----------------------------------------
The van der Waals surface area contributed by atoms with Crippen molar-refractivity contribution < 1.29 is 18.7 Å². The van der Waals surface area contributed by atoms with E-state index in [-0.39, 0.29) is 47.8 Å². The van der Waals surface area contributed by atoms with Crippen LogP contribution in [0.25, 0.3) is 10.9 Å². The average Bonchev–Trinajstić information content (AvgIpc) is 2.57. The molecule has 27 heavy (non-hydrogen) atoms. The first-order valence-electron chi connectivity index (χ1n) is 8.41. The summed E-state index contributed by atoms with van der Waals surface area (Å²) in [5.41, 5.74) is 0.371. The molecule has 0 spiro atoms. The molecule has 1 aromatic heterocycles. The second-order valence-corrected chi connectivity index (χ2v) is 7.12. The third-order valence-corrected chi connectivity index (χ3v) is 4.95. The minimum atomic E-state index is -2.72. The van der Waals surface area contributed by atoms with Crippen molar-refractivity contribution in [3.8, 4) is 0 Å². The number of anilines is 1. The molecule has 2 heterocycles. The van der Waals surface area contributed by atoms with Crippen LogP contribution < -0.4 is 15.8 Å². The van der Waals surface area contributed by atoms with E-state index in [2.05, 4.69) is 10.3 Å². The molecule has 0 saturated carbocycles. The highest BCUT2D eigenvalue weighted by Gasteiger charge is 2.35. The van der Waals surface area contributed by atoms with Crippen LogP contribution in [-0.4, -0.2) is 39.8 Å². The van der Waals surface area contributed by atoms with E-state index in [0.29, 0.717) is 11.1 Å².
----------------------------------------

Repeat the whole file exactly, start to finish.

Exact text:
The van der Waals surface area contributed by atoms with Crippen molar-refractivity contribution < 1.29 is 18.7 Å². The van der Waals surface area contributed by atoms with E-state index in [-0.39, 0.29) is 47.8 Å². The van der Waals surface area contributed by atoms with Crippen LogP contribution in [0.25, 0.3) is 10.9 Å². The average Bonchev–Trinajstić information content (AvgIpc) is 2.57. The molecule has 27 heavy (non-hydrogen) atoms. The first-order valence-electron chi connectivity index (χ1n) is 8.41. The summed E-state index contributed by atoms with van der Waals surface area (Å²) in [5.41, 5.74) is 0.371. The molecule has 0 spiro atoms. The molecule has 1 aromatic heterocycles. The second-order valence-corrected chi connectivity index (χ2v) is 7.12. The third-order valence-corrected chi connectivity index (χ3v) is 4.95. The minimum atomic E-state index is -2.72. The van der Waals surface area contributed by atoms with Crippen molar-refractivity contribution in [3.8, 4) is 0 Å². The number of anilines is 1. The molecule has 2 heterocycles. The van der Waals surface area contributed by atoms with Crippen LogP contribution < -0.4 is 15.8 Å². The van der Waals surface area contributed by atoms with E-state index in [2.05, 4.69) is 10.3 Å². The molecule has 0 saturated carbocycles. The highest BCUT2D eigenvalue weighted by Gasteiger charge is 2.35. The van der Waals surface area contributed by atoms with Crippen LogP contribution in [-0.4, -0.2) is 39.8 Å². The van der Waals surface area contributed by atoms with E-state index in [0.29, 0.717) is 11.1 Å².